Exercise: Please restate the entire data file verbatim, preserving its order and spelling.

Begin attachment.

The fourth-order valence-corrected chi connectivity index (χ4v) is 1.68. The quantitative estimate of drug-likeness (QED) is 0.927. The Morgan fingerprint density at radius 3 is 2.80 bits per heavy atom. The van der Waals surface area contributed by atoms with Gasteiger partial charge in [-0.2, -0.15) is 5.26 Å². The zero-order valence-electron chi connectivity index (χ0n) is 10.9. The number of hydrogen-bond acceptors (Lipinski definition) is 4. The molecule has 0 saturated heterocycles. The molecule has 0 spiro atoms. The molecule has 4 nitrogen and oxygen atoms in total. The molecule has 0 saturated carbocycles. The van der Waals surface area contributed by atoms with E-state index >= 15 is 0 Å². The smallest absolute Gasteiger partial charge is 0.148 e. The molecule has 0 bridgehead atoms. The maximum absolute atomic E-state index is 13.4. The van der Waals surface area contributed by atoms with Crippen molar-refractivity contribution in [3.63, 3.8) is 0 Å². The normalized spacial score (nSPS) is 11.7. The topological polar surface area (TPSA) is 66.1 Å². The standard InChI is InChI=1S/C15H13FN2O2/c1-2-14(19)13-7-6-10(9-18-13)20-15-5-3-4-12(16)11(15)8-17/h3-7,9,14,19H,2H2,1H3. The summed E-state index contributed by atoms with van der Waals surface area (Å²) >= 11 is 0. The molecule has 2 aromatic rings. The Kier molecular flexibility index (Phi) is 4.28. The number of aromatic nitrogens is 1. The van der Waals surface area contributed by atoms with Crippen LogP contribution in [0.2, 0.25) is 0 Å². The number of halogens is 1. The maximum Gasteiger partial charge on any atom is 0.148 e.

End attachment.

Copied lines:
The fourth-order valence-corrected chi connectivity index (χ4v) is 1.68. The quantitative estimate of drug-likeness (QED) is 0.927. The Morgan fingerprint density at radius 3 is 2.80 bits per heavy atom. The van der Waals surface area contributed by atoms with Gasteiger partial charge in [-0.2, -0.15) is 5.26 Å². The zero-order valence-electron chi connectivity index (χ0n) is 10.9. The number of hydrogen-bond acceptors (Lipinski definition) is 4. The molecule has 0 saturated heterocycles. The molecule has 0 spiro atoms. The molecule has 4 nitrogen and oxygen atoms in total. The molecule has 0 saturated carbocycles. The van der Waals surface area contributed by atoms with E-state index >= 15 is 0 Å². The smallest absolute Gasteiger partial charge is 0.148 e. The molecule has 0 bridgehead atoms. The maximum absolute atomic E-state index is 13.4. The van der Waals surface area contributed by atoms with Crippen molar-refractivity contribution in [3.63, 3.8) is 0 Å². The normalized spacial score (nSPS) is 11.7. The topological polar surface area (TPSA) is 66.1 Å². The standard InChI is InChI=1S/C15H13FN2O2/c1-2-14(19)13-7-6-10(9-18-13)20-15-5-3-4-12(16)11(15)8-17/h3-7,9,14,19H,2H2,1H3. The summed E-state index contributed by atoms with van der Waals surface area (Å²) >= 11 is 0. The molecule has 2 aromatic rings. The Kier molecular flexibility index (Phi) is 4.28. The number of aromatic nitrogens is 1. The van der Waals surface area contributed by atoms with Crippen LogP contribution in [0.2, 0.25) is 0 Å². The number of halogens is 1. The maximum Gasteiger partial charge on any atom is 0.148 e.